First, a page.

Craig Hepworth
Vertigo Theatre Productions
King's Arms Salford

Ryan McMyler

Craig Hepworth and Vertigo Theatre Productions have regularly lit up Manchester’s fringe theatre scene over the last decade. They are no stranger to the gloriously camp, the wild or the just plain wacky with their vibrant and dextrous renderings.

This is their first foray into the world of gay S/M relationships and they show us a very dark one which gets seriously out of control with disastrous consequences.

Clearly inspired, if that’s the right word, by the 1924 case of Leopold and Loeb who were so influenced by a particular interpretation of the ideas of Friedrich Nietzsche that they murdered a 14-year-old boy, this piece is set in modern day America. Both leading characters, Richard and Nathan, reference this case but claim that they will succeed as superior beings living above the law where Leopold and Loeb failed.

The first act shows the way that Nathan and Richard’s 2-year-old relationship is changing. Nathan is the dominant and Richard the submissive. Nathan revels in inflicting physical and emotional violence on Richard. This includes hitting or slapping him as well as using him as an ash tray and so on.

Nathan also threatens to withhold what Richard wants from him unless he goes along with his sadistic plans. Their graphically shown scenes of naked love making are equally aggressive in nature. We also see a chronology of how Nathan may have reached his present-day twisted self with various gruesome excesses beginning with the killing of a dog and becoming steadily more murderous.

His father has to try to save him from himself but also beats him mercilessly. Nathan doesn’t react well to this although it’s not clear if his developing psychopathy was formed much earlier.

Through the course of the play Nathan tries to convince Richard that they have to kill someone to show how exalted they are. This is contrasted with Richard’s scenes with his therapist as he explores why he is so attracted to such a warped individual.

Though the violence is mostly stylised, it remains very disturbing to watch and there is a lot of it, sometimes with gory realism. The ensemble play an assortment of characters as well as acting as a mask-wearing chorus. These various tableaux do help to keep the interest in the story of two very damaged characters.

The staging in the intimate King’s Arms is terrific as one expects from Vertigo. Scenes cut from the flashbacks to the present day very skilfully and have a cinematic quality with good pacing throughout. The playing area is cleverly utilised with a raised platform to the right acting as the bedroom and another area to the left. The middle is generally the apartment’s living space.

There is much use of video which amplifies the action and offers various headline descriptions of scenes. The music is often pulsating and downright unsettling and the lighting atmospheric. After a very violent sequence involving a splendidly performed dog from newcomer Sean Roberts, we reach the end of the first act.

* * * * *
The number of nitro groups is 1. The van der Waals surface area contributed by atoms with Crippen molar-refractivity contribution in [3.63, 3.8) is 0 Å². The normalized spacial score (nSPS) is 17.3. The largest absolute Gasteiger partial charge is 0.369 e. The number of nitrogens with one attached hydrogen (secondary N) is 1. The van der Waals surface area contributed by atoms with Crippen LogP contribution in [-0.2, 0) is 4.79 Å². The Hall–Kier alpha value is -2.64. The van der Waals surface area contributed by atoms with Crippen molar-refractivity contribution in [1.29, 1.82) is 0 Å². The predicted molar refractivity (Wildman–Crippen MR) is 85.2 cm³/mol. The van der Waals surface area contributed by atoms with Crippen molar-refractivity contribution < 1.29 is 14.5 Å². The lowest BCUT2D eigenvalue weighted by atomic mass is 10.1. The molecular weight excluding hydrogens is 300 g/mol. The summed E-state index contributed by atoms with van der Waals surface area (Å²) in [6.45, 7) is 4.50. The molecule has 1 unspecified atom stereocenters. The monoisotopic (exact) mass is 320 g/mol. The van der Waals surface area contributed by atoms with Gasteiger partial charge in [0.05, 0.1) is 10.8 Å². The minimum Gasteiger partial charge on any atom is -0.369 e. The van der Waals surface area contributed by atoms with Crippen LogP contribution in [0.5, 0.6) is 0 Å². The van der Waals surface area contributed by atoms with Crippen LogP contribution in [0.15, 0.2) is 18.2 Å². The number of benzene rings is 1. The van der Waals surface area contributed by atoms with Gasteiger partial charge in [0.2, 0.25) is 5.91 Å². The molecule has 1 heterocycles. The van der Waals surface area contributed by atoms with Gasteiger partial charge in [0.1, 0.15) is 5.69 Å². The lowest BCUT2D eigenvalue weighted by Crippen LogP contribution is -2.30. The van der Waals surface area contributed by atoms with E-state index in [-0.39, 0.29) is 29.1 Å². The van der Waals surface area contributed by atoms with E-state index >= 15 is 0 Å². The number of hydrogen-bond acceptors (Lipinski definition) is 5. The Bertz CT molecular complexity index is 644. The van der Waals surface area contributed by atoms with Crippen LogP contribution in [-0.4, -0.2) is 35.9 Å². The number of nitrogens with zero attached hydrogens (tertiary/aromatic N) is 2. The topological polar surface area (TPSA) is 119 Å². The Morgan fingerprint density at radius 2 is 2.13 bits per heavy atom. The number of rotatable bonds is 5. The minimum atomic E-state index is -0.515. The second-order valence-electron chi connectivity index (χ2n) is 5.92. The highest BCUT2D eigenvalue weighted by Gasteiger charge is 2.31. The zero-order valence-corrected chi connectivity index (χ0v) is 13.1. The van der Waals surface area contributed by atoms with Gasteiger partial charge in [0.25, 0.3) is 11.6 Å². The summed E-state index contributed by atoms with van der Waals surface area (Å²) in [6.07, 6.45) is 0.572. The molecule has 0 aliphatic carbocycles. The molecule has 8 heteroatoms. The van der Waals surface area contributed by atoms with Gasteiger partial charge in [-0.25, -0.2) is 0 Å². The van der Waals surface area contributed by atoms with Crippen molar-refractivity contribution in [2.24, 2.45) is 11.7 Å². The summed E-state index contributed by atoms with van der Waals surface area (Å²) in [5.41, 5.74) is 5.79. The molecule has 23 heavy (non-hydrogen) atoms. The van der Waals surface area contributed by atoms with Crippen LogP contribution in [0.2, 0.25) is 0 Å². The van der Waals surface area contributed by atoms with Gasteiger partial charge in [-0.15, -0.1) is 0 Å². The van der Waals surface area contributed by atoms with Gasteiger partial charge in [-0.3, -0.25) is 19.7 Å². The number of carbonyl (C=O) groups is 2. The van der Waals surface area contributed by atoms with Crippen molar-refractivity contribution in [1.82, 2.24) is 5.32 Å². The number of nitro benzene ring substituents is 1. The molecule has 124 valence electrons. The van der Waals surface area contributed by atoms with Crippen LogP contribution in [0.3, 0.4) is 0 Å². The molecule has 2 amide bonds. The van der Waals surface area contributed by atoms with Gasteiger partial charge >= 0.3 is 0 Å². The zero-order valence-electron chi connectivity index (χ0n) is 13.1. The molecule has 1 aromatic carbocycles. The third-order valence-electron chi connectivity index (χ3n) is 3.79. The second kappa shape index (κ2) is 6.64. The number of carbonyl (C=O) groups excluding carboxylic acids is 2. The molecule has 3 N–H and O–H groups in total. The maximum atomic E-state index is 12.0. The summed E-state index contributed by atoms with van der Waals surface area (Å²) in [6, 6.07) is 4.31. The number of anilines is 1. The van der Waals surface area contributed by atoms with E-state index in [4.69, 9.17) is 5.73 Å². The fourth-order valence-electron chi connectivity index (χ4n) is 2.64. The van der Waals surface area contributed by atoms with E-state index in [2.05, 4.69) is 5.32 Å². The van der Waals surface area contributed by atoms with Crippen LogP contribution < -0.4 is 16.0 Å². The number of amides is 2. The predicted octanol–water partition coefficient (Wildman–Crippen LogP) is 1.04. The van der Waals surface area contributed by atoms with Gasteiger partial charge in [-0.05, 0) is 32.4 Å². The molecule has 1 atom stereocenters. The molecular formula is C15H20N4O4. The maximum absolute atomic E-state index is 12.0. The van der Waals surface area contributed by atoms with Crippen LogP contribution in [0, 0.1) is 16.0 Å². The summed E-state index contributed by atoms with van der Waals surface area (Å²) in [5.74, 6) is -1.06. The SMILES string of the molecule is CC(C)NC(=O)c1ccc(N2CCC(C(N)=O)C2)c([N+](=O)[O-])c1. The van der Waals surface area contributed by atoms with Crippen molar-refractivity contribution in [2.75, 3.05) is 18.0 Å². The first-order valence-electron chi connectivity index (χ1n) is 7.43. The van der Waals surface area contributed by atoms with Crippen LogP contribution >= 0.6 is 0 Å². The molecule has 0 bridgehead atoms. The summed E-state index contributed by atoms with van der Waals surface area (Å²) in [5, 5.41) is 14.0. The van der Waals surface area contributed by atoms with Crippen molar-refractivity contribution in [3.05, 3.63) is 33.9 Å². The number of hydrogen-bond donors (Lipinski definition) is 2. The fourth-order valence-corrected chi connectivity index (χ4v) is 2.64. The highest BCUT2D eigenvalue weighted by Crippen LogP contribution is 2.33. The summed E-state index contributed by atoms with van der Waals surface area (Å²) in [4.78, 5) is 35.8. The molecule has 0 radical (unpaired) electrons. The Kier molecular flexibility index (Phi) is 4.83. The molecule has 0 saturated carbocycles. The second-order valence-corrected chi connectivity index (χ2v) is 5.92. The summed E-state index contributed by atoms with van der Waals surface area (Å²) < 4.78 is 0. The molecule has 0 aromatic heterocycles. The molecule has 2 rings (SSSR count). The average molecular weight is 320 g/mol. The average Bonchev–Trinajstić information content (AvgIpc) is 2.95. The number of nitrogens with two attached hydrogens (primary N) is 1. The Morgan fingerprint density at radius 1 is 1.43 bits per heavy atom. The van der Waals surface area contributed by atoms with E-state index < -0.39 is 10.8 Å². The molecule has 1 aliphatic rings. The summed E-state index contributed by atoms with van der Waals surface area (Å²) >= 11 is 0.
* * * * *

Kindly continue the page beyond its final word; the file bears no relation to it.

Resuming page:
In act two, it is Richard’s development that we see paralleled with the further descent into violence of his relationship with Nathan. Richard’s own family background and adolescence is just as disturbed as Nathan’s in its way. Nathan has a ghostly visitation which acts as his split-off conscience and all leads to the inevitable conclusion that he has sought throughout the play although it manifests in an unexpected fashion.

The ensemble of Vertigo regulars works very well spending much of the performance semi-naked and wearing white masks. The opening mime with its sexual overtones is particularly well done. All perform their various other characters with aplomb. These include the therapist and assorted family members and male prostitutes. Worthy of particular note is the way that they form human seats for the main characters for much of the two-and-a-half-hour run time.

The play is dominated, however, by the performances of the two male leads. Richard Allen as Richard brilliantly shows us a flawed and naïve young man whose dysfunctional childhood and misplaced love for his partner convinces him to do some terrible things. Ryan McMyler has a consistent and rather draining controlled intensity. He is compelling to watch while at the same time depicts a totally repulsive character. It is a bravura performance.

Here though is the risk of the play. Can we bear to spend two hours in the company of these two awful and violent men? It’s a huge gamble for Vertigo as indeed it was for Alfred Hitchcock and Tom Kalin when they dealt with the same subject matter. Vertigo manages to keep us on board because of the brilliance of Craig Hepworth’s writing and the stunning performances he coaxes. We may not care for these intelligent but cruel people but we remain totally focussed on what they do.

Although it is a very well realised piece of theatre, it feels like the nihilism at the centre of this exploration of human degradation is allowed to triumph. It must also be an irony that the play is called Ascension as both characters actually plumb the depths of human behaviour.

This reviewer looks forward to the next zany comedy that Vertigo may have to offer us as a recompense for witnessing this powerful but ultimately rather bleak drama.

Reviewer: Andrew Edwards

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